Here is a table of the volume measures in the agricultrual system in general use among the Madinans at the time of the Prophet, on him be peace, based on the sa‘ unit of measure. The last item in the table is a conversion to the Madinan weight measure, the ratl.

zakat volume measure img 300x216

What are the weight equivalents for Zakat today?

First, the sa‘ measures volume, and avearge wheat grains were used as a standard. So even if a crop yield is lighter or heavier than the typical sa‘ of wheat grain, one still pays Zakat on the volume measure, once it reaches five wasqs, or 300 sa‘s. (Exceptions are made for crops not measured by volume, like cotton, where nisab is then determined either by value analogies or grain weights to an average crop.)

But the weight of one ratl of an average wheat grain has been accurately measured at 408 grams, or 14.39 oz. So one sa‘ is 408 gm x 5.333 ratls = 2,175.86 gms, or 2.176 kg (4 lb 12.75 oz). That makes one wasq (60 sa‘s) 130.56 kg (287.8 lb). So nisab on crops and produce is 652.8 kg (1,439.17 lb).

If a liquid measure is required, then one sa‘ of water is 2.75 liters (2.9 quarts), putting nisab at 825 litres, (217.9 gallons).

Is Zakat required on all crops?

The prevalent opinion of the scholars is that Zakat is required on all crops (meaning grains, vegetables, fruits, etc.) that reaches five wasqs, based on the statement of the Prophet, on him be peace. If it is not irrigated, as our earlier table of Zakat rates showed, the Prophet, on him be peace, set that Zakat rate, saying in an authentic report: “A tenth (1/10) is oblged on that which the sky waters” (Bukhari).

If it is irrigated, than half-a-tenth (that is 1/20) is its Zakat rate, provided it reaches five wasqs. Some, including Abu Hanifa, based on this hadith of a tenth, held that Zakat is due on any quantity of agricultural yield. (If you have ten bunches of radishes, for example, one goes to Zakat.) The majority of scholars, however, hold that this hadith sets the rate of Zakat, not its nisab threshold, in relation to irrigation and non-irrigation percentages of Zakat. The five wasqs hadith directly sets the nisab threshold on agricultural produce and is therefore stronger.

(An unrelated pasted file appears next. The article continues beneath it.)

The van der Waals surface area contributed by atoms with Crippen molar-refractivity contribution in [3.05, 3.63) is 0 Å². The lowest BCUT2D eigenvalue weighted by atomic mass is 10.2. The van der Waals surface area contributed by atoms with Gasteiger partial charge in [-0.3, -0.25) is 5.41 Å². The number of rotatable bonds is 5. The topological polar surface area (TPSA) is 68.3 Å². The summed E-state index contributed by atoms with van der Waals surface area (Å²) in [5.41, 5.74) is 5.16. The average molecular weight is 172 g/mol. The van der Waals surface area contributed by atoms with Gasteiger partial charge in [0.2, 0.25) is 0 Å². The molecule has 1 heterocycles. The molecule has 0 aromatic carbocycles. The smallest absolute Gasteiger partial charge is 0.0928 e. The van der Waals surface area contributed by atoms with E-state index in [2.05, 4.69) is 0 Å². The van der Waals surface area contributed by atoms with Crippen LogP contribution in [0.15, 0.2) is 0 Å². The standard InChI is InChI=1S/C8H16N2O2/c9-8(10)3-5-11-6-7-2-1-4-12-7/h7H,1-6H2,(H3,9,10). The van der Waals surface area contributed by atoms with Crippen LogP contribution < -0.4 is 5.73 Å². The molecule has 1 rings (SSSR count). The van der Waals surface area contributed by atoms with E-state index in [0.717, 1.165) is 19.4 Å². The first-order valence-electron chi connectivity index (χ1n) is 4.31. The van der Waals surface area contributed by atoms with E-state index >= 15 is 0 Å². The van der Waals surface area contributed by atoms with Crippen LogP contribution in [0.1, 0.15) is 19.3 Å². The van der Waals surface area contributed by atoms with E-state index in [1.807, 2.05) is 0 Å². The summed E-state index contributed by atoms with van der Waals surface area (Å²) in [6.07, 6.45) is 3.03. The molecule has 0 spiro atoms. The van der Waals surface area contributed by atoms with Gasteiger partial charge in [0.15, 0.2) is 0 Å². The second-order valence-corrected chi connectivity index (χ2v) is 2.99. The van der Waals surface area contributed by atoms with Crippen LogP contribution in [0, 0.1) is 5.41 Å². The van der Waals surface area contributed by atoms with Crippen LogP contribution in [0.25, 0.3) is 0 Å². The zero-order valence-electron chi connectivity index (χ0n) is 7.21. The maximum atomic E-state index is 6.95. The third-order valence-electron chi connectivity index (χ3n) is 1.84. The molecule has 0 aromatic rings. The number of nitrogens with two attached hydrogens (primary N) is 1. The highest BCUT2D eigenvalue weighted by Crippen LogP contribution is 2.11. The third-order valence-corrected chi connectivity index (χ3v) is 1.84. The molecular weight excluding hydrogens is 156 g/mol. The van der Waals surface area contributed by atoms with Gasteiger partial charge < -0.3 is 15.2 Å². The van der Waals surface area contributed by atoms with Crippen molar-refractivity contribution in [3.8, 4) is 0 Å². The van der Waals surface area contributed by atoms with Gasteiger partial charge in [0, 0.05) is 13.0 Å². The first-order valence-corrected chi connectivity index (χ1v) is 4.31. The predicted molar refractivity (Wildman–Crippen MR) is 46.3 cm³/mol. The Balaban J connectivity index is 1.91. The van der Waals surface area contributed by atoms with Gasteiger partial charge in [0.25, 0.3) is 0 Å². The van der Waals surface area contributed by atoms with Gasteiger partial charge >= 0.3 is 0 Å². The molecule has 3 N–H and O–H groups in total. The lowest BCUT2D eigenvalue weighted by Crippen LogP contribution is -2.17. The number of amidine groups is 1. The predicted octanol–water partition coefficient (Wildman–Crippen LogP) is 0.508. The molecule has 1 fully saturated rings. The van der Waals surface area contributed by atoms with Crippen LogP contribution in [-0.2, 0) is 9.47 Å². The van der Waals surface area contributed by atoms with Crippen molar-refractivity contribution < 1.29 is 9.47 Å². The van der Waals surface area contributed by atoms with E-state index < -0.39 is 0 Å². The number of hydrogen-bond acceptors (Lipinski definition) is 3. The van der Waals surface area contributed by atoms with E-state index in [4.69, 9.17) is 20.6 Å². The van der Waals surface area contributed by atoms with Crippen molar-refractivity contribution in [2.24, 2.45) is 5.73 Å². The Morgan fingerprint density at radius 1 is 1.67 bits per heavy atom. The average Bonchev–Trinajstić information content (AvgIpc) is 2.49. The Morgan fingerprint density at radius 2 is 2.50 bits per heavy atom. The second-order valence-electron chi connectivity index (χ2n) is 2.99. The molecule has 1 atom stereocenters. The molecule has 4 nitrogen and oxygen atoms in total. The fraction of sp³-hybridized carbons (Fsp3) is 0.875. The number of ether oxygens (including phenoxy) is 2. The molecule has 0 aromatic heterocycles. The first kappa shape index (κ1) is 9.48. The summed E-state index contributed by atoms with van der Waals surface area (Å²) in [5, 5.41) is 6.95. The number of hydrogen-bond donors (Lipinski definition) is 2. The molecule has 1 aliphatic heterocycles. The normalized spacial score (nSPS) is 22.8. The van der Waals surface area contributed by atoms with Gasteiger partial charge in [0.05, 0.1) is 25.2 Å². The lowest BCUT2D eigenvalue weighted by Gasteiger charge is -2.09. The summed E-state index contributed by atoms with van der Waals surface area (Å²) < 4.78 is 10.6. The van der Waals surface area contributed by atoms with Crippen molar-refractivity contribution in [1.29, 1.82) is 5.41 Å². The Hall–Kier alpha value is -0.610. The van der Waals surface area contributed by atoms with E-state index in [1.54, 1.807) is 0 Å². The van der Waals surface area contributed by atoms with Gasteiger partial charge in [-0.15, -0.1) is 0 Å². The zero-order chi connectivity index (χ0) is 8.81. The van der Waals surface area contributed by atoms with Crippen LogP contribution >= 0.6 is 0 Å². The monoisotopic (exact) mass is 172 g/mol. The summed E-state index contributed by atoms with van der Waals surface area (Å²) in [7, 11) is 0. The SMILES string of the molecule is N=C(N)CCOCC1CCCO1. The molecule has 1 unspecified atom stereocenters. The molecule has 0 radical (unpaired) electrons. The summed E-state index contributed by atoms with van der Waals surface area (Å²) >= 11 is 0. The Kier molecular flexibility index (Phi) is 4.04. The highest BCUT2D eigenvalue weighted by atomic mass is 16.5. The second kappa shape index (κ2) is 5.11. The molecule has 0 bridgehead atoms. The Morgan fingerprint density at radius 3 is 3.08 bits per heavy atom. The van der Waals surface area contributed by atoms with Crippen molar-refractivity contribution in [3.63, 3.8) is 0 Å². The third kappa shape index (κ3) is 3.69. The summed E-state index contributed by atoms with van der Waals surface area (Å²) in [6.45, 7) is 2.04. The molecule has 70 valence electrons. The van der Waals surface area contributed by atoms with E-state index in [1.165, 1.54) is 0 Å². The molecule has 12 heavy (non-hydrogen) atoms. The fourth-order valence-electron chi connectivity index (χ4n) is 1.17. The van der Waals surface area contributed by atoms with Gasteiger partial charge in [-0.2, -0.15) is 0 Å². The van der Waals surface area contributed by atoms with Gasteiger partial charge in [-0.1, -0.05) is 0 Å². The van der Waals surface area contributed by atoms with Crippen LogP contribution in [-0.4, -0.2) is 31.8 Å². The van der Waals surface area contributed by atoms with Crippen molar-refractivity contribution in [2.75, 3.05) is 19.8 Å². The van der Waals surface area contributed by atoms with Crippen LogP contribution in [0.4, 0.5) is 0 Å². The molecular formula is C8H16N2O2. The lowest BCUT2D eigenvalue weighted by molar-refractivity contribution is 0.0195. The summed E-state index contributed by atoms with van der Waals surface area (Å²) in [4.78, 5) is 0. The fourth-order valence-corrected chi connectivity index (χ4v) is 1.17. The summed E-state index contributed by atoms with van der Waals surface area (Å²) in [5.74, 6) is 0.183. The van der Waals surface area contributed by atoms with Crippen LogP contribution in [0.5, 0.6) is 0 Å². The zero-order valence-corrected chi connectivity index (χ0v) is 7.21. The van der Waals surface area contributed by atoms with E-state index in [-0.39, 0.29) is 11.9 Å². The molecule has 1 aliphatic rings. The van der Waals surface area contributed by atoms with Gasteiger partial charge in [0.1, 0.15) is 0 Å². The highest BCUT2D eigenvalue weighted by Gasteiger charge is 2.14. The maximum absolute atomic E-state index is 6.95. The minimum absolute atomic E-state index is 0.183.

There is no lunar year (hawl) requirement on agricultural produce because, unlike money or the wealth it measures, it literally comes to fruition at harvest time. So it is due upon harvest.

The Prophet’s standardization of weights and measures, on him be peace, is of incalculable benefit to us. Without it, we could not properly meet our divine Zakat obligation, an essential worship pillar of primordial religion for humanity. But also, this standardization is essential if Muslims are ever to fulfill their godly duty to conduct themselves with justice and precision in trade as the divinely appointed Community of the Midmost Way on earth. And in trade, fill the measure and weigh the balance with all justice. We do not task any soul beyond its capacity (Sưat Al-An‘am, 6:152).

[1] Precious metals, like gold and silver, are commonly measured for weight in troy ounces, named after Troyes, France. The troy ounce, like the apothecaries’ ounce, is 31.103 grams. The “regular” or common US ounce (the avoirdupois ounce) is 28.3495 grams, rounded to 28.35 grams. That makes nisab at 85 grams of gold virtually 3 U.S. ounces (technically, 85.0485 grams). Nisab in troy ounces is virtually 2.75 (technically, 2.732). The British Imperial dry pound and ounce are the same as their US equivalents until the hundredweight, 100 lb US system, but 112 pounds British Imperial (written 100 cwt, (centum weight)).

[2] There are 10 genera of bovine. Here, only some commonly used names are mentioned.

[3] For camels, it is one sheep in Zakat payment for 5 – 9 camels, adding one additional sheep in Zakat payment for every 5 camels thereafter, until 20 – 24 (4 sheep), which is the maximum allowable Zakat payment in sheep for camels. From 25 camels on, it becomes gender- and age- specific camels, specified by the Prophet, on him be peace, due in Zakat payment for each 10 camels one owns thereafter. For these rates and in-kind Zakat payment specificifications, consult the well-established special sources.